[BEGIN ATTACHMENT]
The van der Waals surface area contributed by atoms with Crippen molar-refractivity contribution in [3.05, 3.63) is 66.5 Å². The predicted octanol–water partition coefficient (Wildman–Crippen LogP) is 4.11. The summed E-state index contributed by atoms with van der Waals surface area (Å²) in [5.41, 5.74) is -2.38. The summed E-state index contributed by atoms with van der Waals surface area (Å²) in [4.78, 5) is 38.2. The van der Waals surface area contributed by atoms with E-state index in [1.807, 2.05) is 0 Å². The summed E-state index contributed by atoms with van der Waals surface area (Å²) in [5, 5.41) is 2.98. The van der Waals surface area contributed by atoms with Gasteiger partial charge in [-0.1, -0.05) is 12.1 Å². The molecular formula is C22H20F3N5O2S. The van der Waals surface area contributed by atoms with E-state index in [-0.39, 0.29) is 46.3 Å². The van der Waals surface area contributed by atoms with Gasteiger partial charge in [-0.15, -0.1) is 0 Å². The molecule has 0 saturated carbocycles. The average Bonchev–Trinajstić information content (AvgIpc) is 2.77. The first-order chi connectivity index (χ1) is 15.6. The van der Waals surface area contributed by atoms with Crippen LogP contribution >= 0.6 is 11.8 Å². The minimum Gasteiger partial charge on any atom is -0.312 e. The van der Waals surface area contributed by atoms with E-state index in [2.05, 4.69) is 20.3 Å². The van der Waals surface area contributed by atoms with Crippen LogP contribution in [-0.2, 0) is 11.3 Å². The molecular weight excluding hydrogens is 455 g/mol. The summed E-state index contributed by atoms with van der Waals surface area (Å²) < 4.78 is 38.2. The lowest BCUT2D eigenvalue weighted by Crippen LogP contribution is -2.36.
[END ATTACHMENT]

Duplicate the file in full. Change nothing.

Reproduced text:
The van der Waals surface area contributed by atoms with Crippen molar-refractivity contribution in [3.05, 3.63) is 66.5 Å². The predicted octanol–water partition coefficient (Wildman–Crippen LogP) is 4.11. The summed E-state index contributed by atoms with van der Waals surface area (Å²) in [5.41, 5.74) is -2.38. The summed E-state index contributed by atoms with van der Waals surface area (Å²) in [4.78, 5) is 38.2. The van der Waals surface area contributed by atoms with E-state index in [1.807, 2.05) is 0 Å². The summed E-state index contributed by atoms with van der Waals surface area (Å²) in [5, 5.41) is 2.98. The van der Waals surface area contributed by atoms with Gasteiger partial charge in [-0.1, -0.05) is 12.1 Å². The molecular formula is C22H20F3N5O2S. The van der Waals surface area contributed by atoms with E-state index in [-0.39, 0.29) is 46.3 Å². The van der Waals surface area contributed by atoms with Gasteiger partial charge in [-0.15, -0.1) is 0 Å². The molecule has 0 saturated carbocycles. The average Bonchev–Trinajstić information content (AvgIpc) is 2.77. The first-order chi connectivity index (χ1) is 15.6. The van der Waals surface area contributed by atoms with Crippen LogP contribution >= 0.6 is 11.8 Å². The minimum Gasteiger partial charge on any atom is -0.312 e. The van der Waals surface area contributed by atoms with E-state index in [2.05, 4.69) is 20.3 Å². The van der Waals surface area contributed by atoms with Crippen LogP contribution in [-0.2, 0) is 11.3 Å². The molecular weight excluding hydrogens is 455 g/mol. The summed E-state index contributed by atoms with van der Waals surface area (Å²) < 4.78 is 38.2. The lowest BCUT2D eigenvalue weighted by Crippen LogP contribution is -2.36.